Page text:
In today’s Exponential Investor

  • The gold industry gets together again
  • Markets tank, but this doesn’t deter new investors
  • What I learned from people just starting out

Gold is big business in Australia, where we’ve got the world’s largest reserves.

We’re neck and neck with Russia as the second-largest exporter of the yellow metal. Exporting it all over the world adds about AU$26 billion a year to our economy. Plus the shiny stuff is also the only reason anyone willingly lives in the most isolated capital city in the world

So it would make sense that we have a conference here dedicated to all types of precious-metal investing and the miners in Australia who dig up said metals… or those still looking for the gold and hoping to find it.

There I was Tuesday. Hanging around a very plush hotel, attending the first in-person Australian gold conference since 2019 with roughly a hundred or so eager investors. Which isn’t many.

It hasn’t always been this way. When this gold conference was first launched in 2010, rumour has it almost a thousand people showed up.

No doubt the large attendance was helped by the fact that gold had just cracked over US$1,000 per ounce for the first time in history.

In the years since, the number of attendees has tended to correlate with just how frequently gold has been in the news. In 2014 and 2015, when the precious metal was still heading south, people couldn’t be bothered. It was just another hyped-up investment to them. However, when gold hit US$2,000 per ounce in 2020, that year’s virtual event ran out of digital meeting spaces to accommodate all of the investors.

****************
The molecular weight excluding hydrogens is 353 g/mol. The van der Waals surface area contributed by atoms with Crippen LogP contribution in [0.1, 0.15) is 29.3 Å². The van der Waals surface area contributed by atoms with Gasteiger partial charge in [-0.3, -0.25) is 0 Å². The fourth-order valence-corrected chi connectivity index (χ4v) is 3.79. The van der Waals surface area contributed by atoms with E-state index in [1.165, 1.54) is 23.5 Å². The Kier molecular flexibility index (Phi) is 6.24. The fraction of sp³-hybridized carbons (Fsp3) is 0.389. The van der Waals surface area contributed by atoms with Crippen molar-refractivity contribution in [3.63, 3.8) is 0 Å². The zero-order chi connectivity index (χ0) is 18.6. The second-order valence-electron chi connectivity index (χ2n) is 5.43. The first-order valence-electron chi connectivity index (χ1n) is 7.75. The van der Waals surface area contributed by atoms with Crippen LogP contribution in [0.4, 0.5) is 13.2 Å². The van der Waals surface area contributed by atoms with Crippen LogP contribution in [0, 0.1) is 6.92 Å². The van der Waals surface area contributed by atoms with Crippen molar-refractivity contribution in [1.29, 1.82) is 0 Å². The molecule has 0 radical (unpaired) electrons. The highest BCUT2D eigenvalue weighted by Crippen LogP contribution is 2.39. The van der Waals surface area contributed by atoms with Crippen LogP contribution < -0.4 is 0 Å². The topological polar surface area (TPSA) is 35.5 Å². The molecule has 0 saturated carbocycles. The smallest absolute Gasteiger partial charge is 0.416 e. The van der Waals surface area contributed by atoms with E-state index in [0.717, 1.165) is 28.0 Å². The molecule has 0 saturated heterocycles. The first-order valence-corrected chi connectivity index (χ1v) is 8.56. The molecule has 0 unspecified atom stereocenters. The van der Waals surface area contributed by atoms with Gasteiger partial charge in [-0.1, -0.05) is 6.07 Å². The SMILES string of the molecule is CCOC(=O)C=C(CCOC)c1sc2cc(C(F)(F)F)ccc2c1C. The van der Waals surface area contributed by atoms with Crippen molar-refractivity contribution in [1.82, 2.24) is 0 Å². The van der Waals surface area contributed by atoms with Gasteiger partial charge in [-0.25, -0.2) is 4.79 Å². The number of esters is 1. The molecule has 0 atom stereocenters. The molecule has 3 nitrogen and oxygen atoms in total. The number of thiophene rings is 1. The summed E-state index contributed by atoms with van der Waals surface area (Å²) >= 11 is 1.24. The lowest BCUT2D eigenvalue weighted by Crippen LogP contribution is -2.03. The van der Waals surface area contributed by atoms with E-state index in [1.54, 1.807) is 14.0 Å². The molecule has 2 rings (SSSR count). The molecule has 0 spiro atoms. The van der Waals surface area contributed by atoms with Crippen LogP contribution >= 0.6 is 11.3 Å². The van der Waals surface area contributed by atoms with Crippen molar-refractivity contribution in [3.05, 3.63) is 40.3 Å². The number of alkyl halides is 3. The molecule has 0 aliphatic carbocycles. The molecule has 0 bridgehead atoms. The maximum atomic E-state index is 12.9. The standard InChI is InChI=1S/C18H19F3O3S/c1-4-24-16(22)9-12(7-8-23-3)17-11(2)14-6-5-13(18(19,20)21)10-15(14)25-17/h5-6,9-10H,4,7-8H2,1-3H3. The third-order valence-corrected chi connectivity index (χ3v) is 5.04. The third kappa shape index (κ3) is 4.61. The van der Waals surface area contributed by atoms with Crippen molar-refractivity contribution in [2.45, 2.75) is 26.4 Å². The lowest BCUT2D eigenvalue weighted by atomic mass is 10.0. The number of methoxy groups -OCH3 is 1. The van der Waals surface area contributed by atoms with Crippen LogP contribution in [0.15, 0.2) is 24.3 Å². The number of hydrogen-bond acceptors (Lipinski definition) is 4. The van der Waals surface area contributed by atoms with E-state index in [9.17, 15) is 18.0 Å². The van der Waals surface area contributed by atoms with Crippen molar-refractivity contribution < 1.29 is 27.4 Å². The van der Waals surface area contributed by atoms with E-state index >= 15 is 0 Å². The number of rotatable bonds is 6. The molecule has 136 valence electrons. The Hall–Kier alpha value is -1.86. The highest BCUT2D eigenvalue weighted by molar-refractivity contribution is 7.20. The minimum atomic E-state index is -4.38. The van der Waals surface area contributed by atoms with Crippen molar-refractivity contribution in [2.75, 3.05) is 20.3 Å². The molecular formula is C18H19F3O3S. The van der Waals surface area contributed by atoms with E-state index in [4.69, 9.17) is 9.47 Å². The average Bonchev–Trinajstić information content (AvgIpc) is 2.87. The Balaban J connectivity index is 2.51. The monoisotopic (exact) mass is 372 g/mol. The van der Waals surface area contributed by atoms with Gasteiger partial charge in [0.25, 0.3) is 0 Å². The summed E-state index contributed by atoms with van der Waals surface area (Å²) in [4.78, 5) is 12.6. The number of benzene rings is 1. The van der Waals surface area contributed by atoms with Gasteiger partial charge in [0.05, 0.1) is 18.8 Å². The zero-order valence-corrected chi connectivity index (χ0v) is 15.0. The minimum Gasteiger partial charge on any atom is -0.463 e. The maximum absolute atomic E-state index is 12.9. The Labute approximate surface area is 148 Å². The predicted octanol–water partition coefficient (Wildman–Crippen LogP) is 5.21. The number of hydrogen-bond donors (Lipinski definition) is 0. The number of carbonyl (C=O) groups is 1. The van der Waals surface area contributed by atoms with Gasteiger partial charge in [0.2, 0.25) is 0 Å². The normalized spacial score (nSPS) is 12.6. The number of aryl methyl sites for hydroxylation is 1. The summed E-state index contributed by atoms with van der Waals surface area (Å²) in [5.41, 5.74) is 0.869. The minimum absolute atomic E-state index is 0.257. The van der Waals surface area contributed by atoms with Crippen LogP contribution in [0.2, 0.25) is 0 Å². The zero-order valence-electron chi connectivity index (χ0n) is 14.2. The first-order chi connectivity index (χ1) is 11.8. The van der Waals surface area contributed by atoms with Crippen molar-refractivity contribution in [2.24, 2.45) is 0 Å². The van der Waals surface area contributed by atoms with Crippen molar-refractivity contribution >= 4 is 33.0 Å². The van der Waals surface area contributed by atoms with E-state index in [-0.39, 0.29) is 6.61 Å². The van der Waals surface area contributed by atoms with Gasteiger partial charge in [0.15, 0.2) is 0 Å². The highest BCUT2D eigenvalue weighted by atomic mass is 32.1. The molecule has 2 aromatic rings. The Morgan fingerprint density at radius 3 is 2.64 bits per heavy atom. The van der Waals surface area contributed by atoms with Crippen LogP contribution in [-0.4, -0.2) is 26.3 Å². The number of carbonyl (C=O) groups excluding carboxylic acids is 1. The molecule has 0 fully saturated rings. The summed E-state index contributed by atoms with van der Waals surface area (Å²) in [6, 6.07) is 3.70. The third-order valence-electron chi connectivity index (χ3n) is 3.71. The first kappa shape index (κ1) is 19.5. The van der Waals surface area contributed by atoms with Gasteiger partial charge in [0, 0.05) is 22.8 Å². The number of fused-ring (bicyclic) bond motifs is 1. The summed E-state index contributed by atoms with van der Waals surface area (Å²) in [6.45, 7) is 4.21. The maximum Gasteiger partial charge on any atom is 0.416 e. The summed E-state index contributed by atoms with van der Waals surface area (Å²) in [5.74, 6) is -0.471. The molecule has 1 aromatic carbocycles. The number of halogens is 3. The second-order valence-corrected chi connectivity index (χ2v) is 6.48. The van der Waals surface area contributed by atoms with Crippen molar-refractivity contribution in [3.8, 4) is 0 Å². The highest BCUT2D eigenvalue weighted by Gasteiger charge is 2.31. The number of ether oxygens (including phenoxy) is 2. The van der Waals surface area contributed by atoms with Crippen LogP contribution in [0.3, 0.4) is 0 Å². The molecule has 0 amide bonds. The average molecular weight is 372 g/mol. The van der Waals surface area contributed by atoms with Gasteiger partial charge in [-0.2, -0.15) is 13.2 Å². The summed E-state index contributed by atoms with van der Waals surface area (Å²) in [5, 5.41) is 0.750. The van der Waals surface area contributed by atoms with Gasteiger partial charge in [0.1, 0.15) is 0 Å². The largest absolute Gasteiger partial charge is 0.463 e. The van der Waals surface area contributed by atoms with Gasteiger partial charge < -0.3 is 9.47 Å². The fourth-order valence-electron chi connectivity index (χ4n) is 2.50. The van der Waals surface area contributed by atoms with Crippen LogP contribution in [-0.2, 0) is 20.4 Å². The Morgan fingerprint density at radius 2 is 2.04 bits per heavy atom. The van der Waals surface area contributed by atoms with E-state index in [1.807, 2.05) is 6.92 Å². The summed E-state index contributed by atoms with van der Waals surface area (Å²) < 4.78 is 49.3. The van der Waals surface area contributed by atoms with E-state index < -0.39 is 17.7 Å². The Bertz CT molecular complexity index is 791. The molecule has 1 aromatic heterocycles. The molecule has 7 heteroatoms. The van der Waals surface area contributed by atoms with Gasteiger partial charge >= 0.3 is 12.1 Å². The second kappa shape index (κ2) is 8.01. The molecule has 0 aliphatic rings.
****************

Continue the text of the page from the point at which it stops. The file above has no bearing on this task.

Even though gold is only a couple of hundred dollars away from recent highs, the lack of “new” excitement around it isn’t a surprise for the low turnout.

What did surprise me, however, was that these relatively inexperienced investors were very keen to invest in the mining sector…

Gold sinks, but other commodity stocks fall harder

Markets may be tanking, but you would never have known that on Tuesday morning.

Rather ironic, too, given that we were all at a gold-mining conference and gold, gold miners and the broader mining sector are all getting a good thumping.

For example, gold was at US$1,820 as the conference opening remarks were made. By the end of Tuesday, it had been smacked down a further US$13 per ounce.

The global mining index, the S&P Metals & Mining Select Industry Index, only lost 1% on Tuesday. Much harder hit was the local Australian index, however. The S&P/ASX300 Metal & Mining Index (XMM) was smashed 4.45% lower on Tuesday alone, down 14% since its April high.

As the market’s faith in rocks waivered, it also sunk the Aussie dollar, with local currency dropping below US$ 70 cents for the second time in 30 days.

Australian mining shares move with the Australian dollar… for now
XMM (blue line) v. Australian dollar (orange line)

Source: Trading View